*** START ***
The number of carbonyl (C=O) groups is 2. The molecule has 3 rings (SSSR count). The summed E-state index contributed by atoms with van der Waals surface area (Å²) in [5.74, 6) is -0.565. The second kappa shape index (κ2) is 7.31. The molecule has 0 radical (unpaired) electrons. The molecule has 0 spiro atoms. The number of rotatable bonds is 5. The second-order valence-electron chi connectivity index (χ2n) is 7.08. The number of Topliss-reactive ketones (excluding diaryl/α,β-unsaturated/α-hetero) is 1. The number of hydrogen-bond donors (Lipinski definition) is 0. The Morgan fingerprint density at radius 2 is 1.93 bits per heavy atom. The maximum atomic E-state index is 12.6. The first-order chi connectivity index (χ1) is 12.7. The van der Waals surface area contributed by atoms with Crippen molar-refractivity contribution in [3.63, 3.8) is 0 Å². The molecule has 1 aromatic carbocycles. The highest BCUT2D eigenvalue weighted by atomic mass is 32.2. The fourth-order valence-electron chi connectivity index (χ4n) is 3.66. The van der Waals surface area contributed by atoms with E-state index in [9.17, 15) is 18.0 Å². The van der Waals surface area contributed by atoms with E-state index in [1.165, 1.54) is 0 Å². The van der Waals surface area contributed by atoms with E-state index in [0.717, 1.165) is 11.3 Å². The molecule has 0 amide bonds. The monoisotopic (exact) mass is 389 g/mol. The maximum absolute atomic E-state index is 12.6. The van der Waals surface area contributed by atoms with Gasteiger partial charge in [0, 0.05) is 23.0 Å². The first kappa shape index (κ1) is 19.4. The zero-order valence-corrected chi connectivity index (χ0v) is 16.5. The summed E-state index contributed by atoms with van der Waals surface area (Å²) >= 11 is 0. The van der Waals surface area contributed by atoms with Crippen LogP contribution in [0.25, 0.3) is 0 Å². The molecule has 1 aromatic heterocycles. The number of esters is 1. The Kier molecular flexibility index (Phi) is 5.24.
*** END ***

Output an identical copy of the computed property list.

The number of carbonyl (C=O) groups is 2. The molecule has 3 rings (SSSR count). The summed E-state index contributed by atoms with van der Waals surface area (Å²) in [5.74, 6) is -0.565. The second kappa shape index (κ2) is 7.31. The molecule has 0 radical (unpaired) electrons. The molecule has 0 spiro atoms. The number of rotatable bonds is 5. The second-order valence-electron chi connectivity index (χ2n) is 7.08. The number of Topliss-reactive ketones (excluding diaryl/α,β-unsaturated/α-hetero) is 1. The number of hydrogen-bond donors (Lipinski definition) is 0. The Morgan fingerprint density at radius 2 is 1.93 bits per heavy atom. The maximum atomic E-state index is 12.6. The first-order chi connectivity index (χ1) is 12.7. The van der Waals surface area contributed by atoms with Crippen molar-refractivity contribution in [3.63, 3.8) is 0 Å². The molecule has 1 aromatic carbocycles. The highest BCUT2D eigenvalue weighted by atomic mass is 32.2. The fourth-order valence-electron chi connectivity index (χ4n) is 3.66. The van der Waals surface area contributed by atoms with E-state index in [9.17, 15) is 18.0 Å². The van der Waals surface area contributed by atoms with E-state index in [1.165, 1.54) is 0 Å². The van der Waals surface area contributed by atoms with E-state index in [0.717, 1.165) is 11.3 Å². The molecule has 0 amide bonds. The monoisotopic (exact) mass is 389 g/mol. The maximum absolute atomic E-state index is 12.6. The van der Waals surface area contributed by atoms with Gasteiger partial charge in [0, 0.05) is 23.0 Å². The first kappa shape index (κ1) is 19.4. The zero-order valence-corrected chi connectivity index (χ0v) is 16.5. The summed E-state index contributed by atoms with van der Waals surface area (Å²) >= 11 is 0. The van der Waals surface area contributed by atoms with Crippen LogP contribution in [0.25, 0.3) is 0 Å². The molecule has 1 aromatic heterocycles. The number of esters is 1. The Kier molecular flexibility index (Phi) is 5.24.